Third, the Columbia River Gorge and Mount Hood country just east of Portland are always a revelation to my visitors. Because it's not a national park (it would be in the UK but there's too much human settlement to qualify in the US) it's often overlooked by trip planners from overseas, but it shouldn't be. The Gorge (a wide canyon carved by the Columbia River) is lined with waterfalls on its south bank, then the nice town of Hood River sits at the bottom of a glorious valley, full of orchards and vineyards, with Mount Hood looming over everything. In June you can drive to iconic Timberline Lodge on the side of the big volcano, where they'll probably still be skiing, if you want to get a feel for some high-elevation mountain areas.

From the Gorge you'd continue east to the eclectic Maryhill Museum and nearby, a strange copy of Stonehenge, then you'd head north through marvelous "old west" scenery and the Yakama Indian reservation to Interstate 90, on which you'd travel to Seattle over the Cascade range. Then from Seattle it's 3 hours (plus any border delays) to Vancouver.

Here's a map showing this route; google the places on it. https://goo.gl/maps/JSYYzLwt3nAJ6wTu7

Some "street views" that might be of interest:

Along the Avenue of the Giants in the Humboldt redwoods - https://goo.gl/maps/J6QWivmASxu7mptq9
Along the southern Oregon coast, at Meyer's Creek - https://goo.gl/maps/CAYzczU4J17qsyNZ6
Multnomah Falls in the Columbia River Gorge - https://goo.gl/maps/y6dwKY8QvJjJAe976
Mount Hood from Trillium Lake - https://goo.gl/maps/zi2E48KH2R8jNSxv6
View from Maryhill Museum - https://goo.gl/maps/kgSoiXuuyqgFGbSt7
View from Maryhill Stonehenge - Mount Hood in distance past vineyards - https://goo.gl/maps/4bZFUvW3AUnBXQVk7
Along US 97 in the Yakama reservation - https://goo.gl/maps/9pGV1tBXcydwxnX86
Along Interstate 90 crossing Snoqualmie Pass - https://goo.gl/maps/fJ7JZdiTRTa8kW846
Snoqualmie Falls - https://goo.gl/maps/Sxsyex2R6i2RtGS98
Peace Arch at US-Canada border - https://goo.gl/maps/E3SdYUqk69p67RvH8
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Old Mar 14th, 2022, 08:28 AM
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If you decide do the car rental only within the US, consider the taking train for the Seattle-Vancouver portion of your trip. We enjoyed the easy, pleasant, scenic journey.
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Old Mar 14th, 2022, 09:44 AM
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It does seem a bit rushed with all of the driving. I would would drop Portland (rather boring) and Lake Tahoe and add the Oregon Coast.

Cape Perpetua Scenic Area @ Yachats. This is the most popular tourist destination in Oregon. Towering 800 feet over the Pacific Ocean, the Cape Perpetua headland is the highest viewpoint accessible by car on the Oregon Coast. A great overlook with wonderful views of the Pacific. Over 2,700 acres of unique coastal habitat and 26 miles of trails through the lush temperate rainforest.

Cannon Beach. Scenic coastal resort with Haystack Rock. South of town is Oswald West State Park which has lovely deserted beaches.

Astoria. Many colorful houses and older longtime residents speak with a Finnish accent. Lewis and Clark National Historic Park with the recreated Fort Clatsop. Visit the Columbia River Maritime Museum. Stroll on the Astoria Riverwalk. The Cathedral Tree Trail takes you to a Sitka spruce which you can walk into. Eat seafood.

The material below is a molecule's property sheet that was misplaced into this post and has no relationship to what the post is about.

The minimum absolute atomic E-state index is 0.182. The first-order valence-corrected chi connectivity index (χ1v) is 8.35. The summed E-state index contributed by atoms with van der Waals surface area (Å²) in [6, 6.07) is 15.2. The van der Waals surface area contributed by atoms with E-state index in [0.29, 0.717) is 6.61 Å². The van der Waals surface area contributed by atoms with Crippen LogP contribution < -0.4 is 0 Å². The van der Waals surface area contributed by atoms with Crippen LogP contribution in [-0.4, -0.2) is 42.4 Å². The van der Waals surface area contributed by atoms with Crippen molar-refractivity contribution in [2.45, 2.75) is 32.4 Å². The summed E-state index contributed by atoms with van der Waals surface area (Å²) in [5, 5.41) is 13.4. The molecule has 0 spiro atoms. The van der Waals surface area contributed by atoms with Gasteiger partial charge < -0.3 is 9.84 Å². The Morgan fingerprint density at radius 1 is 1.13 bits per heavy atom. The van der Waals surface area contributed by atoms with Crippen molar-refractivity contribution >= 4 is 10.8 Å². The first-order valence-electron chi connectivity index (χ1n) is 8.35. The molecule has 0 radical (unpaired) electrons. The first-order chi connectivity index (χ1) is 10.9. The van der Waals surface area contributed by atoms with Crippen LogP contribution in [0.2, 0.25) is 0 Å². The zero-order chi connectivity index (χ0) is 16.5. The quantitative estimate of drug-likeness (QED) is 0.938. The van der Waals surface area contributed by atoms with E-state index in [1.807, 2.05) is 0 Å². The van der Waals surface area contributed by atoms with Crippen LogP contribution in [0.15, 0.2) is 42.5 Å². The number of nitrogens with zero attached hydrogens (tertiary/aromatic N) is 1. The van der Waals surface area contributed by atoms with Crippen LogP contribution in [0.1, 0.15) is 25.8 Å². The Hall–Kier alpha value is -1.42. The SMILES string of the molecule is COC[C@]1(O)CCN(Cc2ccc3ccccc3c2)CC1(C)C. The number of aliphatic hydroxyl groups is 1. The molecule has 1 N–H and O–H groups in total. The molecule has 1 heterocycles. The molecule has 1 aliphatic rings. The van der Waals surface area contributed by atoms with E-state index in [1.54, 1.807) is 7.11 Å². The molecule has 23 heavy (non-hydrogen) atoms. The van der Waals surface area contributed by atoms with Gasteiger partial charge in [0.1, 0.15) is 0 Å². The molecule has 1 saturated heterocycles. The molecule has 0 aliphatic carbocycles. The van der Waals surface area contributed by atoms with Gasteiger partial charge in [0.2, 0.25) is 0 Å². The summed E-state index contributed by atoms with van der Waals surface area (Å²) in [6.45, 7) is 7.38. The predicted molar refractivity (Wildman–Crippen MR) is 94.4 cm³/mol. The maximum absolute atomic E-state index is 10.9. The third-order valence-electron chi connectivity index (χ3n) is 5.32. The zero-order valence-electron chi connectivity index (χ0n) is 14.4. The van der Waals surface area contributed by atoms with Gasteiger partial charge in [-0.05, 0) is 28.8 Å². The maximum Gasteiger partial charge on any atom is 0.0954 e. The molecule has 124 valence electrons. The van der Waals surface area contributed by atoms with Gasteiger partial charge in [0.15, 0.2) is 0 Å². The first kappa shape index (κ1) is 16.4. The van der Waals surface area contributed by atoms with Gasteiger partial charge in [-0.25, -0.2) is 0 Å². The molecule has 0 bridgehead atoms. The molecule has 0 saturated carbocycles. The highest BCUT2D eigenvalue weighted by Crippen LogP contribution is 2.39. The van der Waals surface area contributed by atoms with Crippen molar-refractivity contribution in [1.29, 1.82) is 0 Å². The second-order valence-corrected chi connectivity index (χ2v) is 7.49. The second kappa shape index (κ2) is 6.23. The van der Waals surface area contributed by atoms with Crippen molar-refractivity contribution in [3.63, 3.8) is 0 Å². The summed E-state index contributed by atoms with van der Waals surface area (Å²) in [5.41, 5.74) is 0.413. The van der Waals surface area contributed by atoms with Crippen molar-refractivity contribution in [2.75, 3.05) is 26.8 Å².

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Old Mar 14th, 2022, 09:49 AM
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Tacking on to Gardyloo's extensive info (BTW take that 23 hr 41 min google map calculation with a huge grain of salt -- in practical term it would probably be closer to 30 hours because of congestion in the cities and construction in other areas - summer is the only time they can do road maintenance in mountain regions)

With 13 free days (14 - 26 June) You could do something like:

Nights of 13-14 June in San Francisco
15 - Yosemite - staying in El Portal (if Yosemite is a must see below )
16 - Healdsburg at the northern end of the Sonoma wine region
17 - 18 Ferndale (because many places will have a 2 night minimum over weekends)
19 - somewhere in the stretch between Trinidad and Gold Beach
20 - Bandon
21 - 22 East of Portland for the Columbia River / Mt Hood areas Gardyloo mentions
23 - 24 Seattle (drop car - you don't really need it in Seattle and can take the train or a bus to Vancouver)
25 - 26 in Vancouver
27 fly out

If you decide against the detour over to Yosemite . . . it IS glorious in June . . . you can massage the itinerary adding that night somewhere else along the route. Yosemite will be different than anyplace else along your route
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Old Mar 14th, 2022, 10:12 AM
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Originally Posted by k_marie View Post
If you decide do the car rental only within the US, consider the taking train for the Seattle-Vancouver portion of your trip. We enjoyed the easy, pleasant, scenic journey.
In addition to the (two?) trains per day from Seattle there are several Amtrak buses that also leave from Seattle King St. station going to Vancouver.
Spend a full day in San Francisco and the next morning take an Amtrak bus over to San Jose to get on the Amtrak San Joaquin train to Merced. From the train station in Merced you get on a YARTS bus into Yosemite. This way you don't have to try for a reservation to drive into the park.
When leaving the park, take the YARTS bus back to Merced and get on a San Joaquin train to either Martinez or Sacramento. The north bound Amtrak Coast Starlight is in Martinez sometime after 10PM and is in Sacramento about midnight every night. Take the Coast Starlight overnight to either Eugene or Portland and rent a car for a week to see what you want to see in Oregon including Crater Lake NP.
After you have returned your Oregon rental car where you rented it, take the Coast Starlight to Seattle. Depending on what you want to see in Washington you could rent another car for 1-2 days before taking the train or bus to Vancouver
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Old Mar 14th, 2022, 10:26 AM
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Many locals prefer you abbreviate their city as SF rather than SanFran. (Note, SFO is the airport and over 10 miles south of the City).